Loss of energy. Depression. Decreased sex drive. All are common symptoms of aging, and all could be related to low testosterone.
But having low testosterone doesn’t mean you need to despair. Fortunately, there are effective and natural testosterone-raising supplements to give you an extra boost.
However, supplements alone can’t restore your testosterone to the level you’d like. That’s where you come in. There are plenty of things you can do to raise testosterone levels naturally.
Here are some of the best tips to raise testosterone naturally:
1. Lose Weight
Gaining weight doesn’t only reduce your health, but it reduces testosterone levels too. Consequently, losing weight may be one of the best things you can do to restore your testosterone to a healthy level.
Some lifestyle changes that will help you lose weight include limiting processed sugar, refined carbs, and unhealthy fats. Instead, focus on protein, veggies, and healthy fats like olives, eggs, and avocados.
Even the smallest lifestyle changes can make a big difference. In one study, obese men who started a weight-loss program increased testosterone without drastically overhauling their routines. 
2. Don’t Forget to Weight Train
Exercise can greatly increase your testosterone levels,particularly weight training. One study found that men had a significanttestosterone-raising response to weight lifting. 
Do not overtrain, though. Overexerting your body withoutincluding proper rest can also deplete testosterone levels.
3. Get Plenty of Vitamins and Minerals
Essential nutrients greatly affect your testosterone levels. In particular, zinc and vitamin are shown in studies to positively influence testosterone. 
Zinc can be found in protein-rich foods like meat and fish and leafy greens like spinach. If you decide to supplement with zinc, remember the recommended dietary allowance is 11 mg/day for men.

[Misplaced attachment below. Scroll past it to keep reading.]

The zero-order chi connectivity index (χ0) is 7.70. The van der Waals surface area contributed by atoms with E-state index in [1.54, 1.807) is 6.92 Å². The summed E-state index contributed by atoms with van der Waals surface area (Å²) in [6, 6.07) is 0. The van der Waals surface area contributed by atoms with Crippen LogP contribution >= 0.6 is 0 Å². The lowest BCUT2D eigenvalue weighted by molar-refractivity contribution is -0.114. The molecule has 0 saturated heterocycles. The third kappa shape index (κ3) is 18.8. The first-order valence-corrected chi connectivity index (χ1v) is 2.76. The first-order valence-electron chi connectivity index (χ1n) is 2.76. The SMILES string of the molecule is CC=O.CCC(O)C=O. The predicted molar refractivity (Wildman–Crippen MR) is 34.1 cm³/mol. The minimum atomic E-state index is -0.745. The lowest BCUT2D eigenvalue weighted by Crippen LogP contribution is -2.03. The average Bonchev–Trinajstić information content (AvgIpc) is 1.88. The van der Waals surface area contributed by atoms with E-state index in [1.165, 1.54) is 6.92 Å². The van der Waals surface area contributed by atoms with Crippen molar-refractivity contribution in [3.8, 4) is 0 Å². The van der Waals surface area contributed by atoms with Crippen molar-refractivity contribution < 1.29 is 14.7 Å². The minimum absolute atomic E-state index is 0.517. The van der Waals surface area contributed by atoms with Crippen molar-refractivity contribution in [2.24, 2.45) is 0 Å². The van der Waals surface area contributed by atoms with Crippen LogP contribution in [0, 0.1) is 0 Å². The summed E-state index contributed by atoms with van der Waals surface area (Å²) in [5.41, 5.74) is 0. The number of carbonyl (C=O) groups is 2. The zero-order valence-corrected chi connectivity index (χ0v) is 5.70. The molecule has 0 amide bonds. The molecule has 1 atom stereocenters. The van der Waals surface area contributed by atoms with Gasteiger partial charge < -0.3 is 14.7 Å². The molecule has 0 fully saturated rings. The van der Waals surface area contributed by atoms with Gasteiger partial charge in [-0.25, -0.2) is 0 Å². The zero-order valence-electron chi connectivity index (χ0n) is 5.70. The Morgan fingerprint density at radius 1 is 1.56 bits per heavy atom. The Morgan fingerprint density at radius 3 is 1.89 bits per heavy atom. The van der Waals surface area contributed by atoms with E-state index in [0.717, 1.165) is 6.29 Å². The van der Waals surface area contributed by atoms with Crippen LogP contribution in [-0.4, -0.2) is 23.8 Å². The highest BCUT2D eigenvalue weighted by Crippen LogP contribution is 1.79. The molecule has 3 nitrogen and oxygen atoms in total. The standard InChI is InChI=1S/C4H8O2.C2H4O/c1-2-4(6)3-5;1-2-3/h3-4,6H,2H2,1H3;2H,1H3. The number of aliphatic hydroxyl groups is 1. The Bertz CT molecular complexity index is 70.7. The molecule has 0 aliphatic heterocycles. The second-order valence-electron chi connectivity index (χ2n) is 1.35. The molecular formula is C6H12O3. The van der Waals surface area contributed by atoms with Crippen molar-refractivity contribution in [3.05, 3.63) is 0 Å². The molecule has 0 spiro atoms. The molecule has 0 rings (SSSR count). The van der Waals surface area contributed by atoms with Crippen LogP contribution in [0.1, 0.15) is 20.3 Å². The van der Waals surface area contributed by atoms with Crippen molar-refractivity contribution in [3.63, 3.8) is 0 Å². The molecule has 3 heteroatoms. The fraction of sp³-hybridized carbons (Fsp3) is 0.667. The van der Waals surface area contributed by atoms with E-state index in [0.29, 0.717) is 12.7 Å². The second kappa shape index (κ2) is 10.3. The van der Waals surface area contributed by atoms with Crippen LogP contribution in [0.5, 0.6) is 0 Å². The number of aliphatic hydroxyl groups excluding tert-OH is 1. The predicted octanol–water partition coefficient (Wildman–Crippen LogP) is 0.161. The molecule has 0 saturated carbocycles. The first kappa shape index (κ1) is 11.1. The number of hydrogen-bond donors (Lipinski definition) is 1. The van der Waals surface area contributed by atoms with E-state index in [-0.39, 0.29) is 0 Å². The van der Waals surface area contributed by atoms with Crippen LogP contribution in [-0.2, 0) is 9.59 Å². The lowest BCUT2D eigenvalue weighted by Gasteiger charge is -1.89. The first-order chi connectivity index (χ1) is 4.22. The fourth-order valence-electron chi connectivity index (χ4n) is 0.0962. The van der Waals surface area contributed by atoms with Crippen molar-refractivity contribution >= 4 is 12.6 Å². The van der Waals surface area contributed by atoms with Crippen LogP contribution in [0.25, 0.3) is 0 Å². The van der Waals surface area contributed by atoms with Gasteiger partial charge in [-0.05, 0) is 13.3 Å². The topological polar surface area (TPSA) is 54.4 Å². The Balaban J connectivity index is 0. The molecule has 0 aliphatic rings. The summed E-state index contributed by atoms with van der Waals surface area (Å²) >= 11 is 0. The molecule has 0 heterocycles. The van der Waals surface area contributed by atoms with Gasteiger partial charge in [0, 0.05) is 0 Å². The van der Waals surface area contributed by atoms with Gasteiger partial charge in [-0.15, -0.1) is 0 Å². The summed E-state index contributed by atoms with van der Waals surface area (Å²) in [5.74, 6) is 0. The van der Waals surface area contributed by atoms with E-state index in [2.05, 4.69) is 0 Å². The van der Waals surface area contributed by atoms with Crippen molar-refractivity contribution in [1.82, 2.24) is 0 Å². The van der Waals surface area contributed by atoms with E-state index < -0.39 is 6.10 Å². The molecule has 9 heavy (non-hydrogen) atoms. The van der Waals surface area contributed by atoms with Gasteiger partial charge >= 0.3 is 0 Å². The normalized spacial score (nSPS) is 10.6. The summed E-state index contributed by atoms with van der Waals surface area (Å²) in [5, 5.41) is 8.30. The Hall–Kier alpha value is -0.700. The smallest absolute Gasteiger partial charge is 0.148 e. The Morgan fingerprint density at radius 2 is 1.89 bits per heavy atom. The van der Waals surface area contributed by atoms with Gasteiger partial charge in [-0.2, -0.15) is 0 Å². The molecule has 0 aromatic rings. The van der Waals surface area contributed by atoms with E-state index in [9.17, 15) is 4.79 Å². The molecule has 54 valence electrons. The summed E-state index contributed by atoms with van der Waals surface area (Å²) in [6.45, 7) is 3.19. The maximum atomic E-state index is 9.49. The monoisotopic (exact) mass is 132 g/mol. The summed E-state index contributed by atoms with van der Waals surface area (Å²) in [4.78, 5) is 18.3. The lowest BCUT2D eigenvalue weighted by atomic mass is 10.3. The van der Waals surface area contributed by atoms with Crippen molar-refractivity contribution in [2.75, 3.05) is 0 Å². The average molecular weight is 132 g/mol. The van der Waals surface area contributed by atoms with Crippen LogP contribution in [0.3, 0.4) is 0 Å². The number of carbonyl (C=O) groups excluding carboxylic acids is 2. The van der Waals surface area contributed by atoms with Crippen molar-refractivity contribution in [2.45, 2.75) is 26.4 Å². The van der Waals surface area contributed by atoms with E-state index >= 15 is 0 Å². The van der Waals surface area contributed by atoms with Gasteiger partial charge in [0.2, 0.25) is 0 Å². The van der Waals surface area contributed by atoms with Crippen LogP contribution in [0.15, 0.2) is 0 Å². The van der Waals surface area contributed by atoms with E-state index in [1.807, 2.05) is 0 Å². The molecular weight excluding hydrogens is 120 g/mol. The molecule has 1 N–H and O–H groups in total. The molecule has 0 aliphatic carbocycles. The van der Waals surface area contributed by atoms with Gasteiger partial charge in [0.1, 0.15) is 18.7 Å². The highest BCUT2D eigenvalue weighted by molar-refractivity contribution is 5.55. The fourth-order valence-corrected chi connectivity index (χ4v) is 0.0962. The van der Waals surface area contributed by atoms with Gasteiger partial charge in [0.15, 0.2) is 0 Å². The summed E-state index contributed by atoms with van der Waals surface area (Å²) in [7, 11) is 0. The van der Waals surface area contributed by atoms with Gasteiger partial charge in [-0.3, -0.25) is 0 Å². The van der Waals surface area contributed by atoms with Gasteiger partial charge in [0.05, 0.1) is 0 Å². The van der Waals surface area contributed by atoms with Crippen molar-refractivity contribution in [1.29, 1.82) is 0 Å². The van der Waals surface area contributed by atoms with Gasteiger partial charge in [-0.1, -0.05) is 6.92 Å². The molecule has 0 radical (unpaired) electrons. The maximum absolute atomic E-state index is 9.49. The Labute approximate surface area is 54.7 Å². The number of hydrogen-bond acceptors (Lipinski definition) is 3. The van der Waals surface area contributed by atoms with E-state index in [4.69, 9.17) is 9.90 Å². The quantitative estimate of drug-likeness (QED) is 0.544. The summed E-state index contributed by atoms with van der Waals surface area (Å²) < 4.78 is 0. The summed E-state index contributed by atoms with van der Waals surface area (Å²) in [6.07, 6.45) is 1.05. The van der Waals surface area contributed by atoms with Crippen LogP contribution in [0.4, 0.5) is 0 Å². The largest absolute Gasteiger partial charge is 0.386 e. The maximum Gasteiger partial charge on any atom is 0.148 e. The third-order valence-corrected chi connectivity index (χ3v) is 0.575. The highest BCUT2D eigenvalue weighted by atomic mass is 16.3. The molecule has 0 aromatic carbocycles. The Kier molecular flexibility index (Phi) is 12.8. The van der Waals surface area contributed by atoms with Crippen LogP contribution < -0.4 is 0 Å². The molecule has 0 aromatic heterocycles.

Vitamin D is obtained from sun exposure, but many don’t get enough. In fact, about 40% of older people in sunny climates don’t get enough vitamin D. if you don’t get enough sun, you might consider supplementing; the RDA is 600 IU. 
4. Reduce Stress.
When you’re stressed, your body releases the stress hormone cortisol, which blocks testosterone production.  Thus, it is important to relax and to take breaks throughout the day, and to find time for laughter and rejuvenation.
5. Eat Your Vegetables.
Some vegetables, like broccoli, cauliflower, and cabbage,boost testosterone levels. This is due to indole-3-carbinol, which lessens estrogen,thereby increasing testosterone. 
6. Get Enough Sleep.
You produce testosterone at night to fulfill your testosterone needs for the next day. If you’re not getting enough sleep, you can’t produce enough testosterone. In one study, fragmented sleep disrupted nocturnal testosterone rise. 
So if early morning workouts are keeping you from getting ahealthy amount of sleep each night, you might want to rearrange your schedule.
Increasing Testosterone Doesn’t Have to Be Difficult
Many rely solely on testosterone boosters for increase denergy, stamina, and muscle gains. But most testosterone boosters can been hanced with the right lifestyle choices.
Remember, testosterone supplements are there to support, not replace, a healthy routine. By following these tips, you can naturally restore testosterone levels, thereby rediscovering your youthful vigor and vitality.
 Dr. Jarmo Kaukua et al. “Sex Hormones and SexualFunction in Obese Men Losing Weight.” Obesity Research. 2003; 11 (6): 689-694.Available from: <url removed>
 Dr. Lawrence W. Weiss et al. “Comparison of serumtestosterone and androstenedione responses to weight lifting in men and women.”European Journal of Applied Physiology and Occupational Physiology. 1983; 50(3): 413-419. Available from: <url removed>
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 Elizabeth D. Kirby et al. “Stress increasesputative gonadotropin inhibitory hormone and decreases luteinizing hormone inmale rats.” PNAS. 2009; 106 (27): 11324-11329. Available from:<url removed>
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 Rafael Luboshitzky et al. “Disruption of theNocturnal Testosterone Rhythm of Sleep Fragmentation in Normal Men.” 2001; 86(3): 1134. Available from: <url removed>